Elaine May To Receive WGA Screenwriting Honor

Comedy screenwriter-director-actress Elaine May will receive the WGAW’s 2016 Laurel Award for Screenwriting Achievement at the WGA Awards L.A. ceremony on February 13.

2016 WGA Awards logo“Elaine May defines the phrase ‘smart and funny.’ From the Compass Players to Nichols & May to A New Leaf and The Heartbreak Kid and Mikey and Nicky, she invented a strain of knowing, painful, ironic humor that quickly became central to what we now think of as comedy. She’s received Oscar nominations and WGA nominations and Writers Guild Awards, all well-deserved; but it is time to recognize, plainly and simply, the debt that all of us owe to her brave, groundbreaking, fiercely intelligent, deeply human, relentlessly honest, scorchingly funny work,” said WGAW President Howard A. Rodman.

A WGAW member since 1962, May received her first Writers Guild Award nomination for her 1971 debut film, A New Leaf, based on Jack Ritchie’s A Green Heart, which she also directed and co-starred in.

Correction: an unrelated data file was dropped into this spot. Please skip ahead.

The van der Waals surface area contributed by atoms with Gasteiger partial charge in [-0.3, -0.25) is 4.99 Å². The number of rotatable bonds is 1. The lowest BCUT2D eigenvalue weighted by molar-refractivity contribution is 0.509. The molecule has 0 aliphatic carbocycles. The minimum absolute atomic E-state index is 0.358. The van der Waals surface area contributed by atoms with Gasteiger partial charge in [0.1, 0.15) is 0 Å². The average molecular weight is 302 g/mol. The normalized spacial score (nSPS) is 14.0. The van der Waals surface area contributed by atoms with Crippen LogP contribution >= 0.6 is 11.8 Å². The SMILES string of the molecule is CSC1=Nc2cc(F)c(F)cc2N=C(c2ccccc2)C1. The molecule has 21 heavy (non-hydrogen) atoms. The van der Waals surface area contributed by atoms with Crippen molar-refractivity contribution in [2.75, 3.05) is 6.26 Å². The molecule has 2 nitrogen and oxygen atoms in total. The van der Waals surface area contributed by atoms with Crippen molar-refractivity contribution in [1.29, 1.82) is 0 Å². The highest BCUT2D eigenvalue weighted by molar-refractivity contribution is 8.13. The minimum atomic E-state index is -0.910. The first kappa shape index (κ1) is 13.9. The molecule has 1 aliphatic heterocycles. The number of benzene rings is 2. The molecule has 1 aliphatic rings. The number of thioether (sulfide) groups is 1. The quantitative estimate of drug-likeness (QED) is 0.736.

She went on to receive a Writers Guild Award and Oscar nomination for co-penning 1978’s Warren Beatty-starring hit comedy Heaven Can Wait, which was remade years later as 2001’s Down To Earth, starring Chris Rock. She also received Writers Guild Award nominations (adapted screenplay) for 1996’s The Birdcage, and political satire Primary Colors. Her other screenwriting credits include 1971’s Such Good Friends, 1976’s Mikey and Nicky, which she also directed, and 1987’s Ishtar, which she directed. May also directed the 1972 romantic comedy The Heartbreak Kid, which garnered two Oscar nominations for the film’s co-stars, Eddie Albert and Jeannie Berlin.

As an actress, May appeared in numerous films, including Enter Laughing (1967), California Suite (1978), In the Spirit (1990), and co-starring opposite Woody Allen in Small Time Crooks (2000)

Most recently, she was awarded the National Medal of Arts by President Barack Obama in 2013.

Past recipients of the WGAW’s Laurel Award for Screenwriting Achievement include screenwriters David Mamet, Lawrence Kasdan, Robert Benton, Barry Levinson, Steven Zaillian, Eric Roth, Tom Stoppard, Paul Mazursky, and Harold Ramis.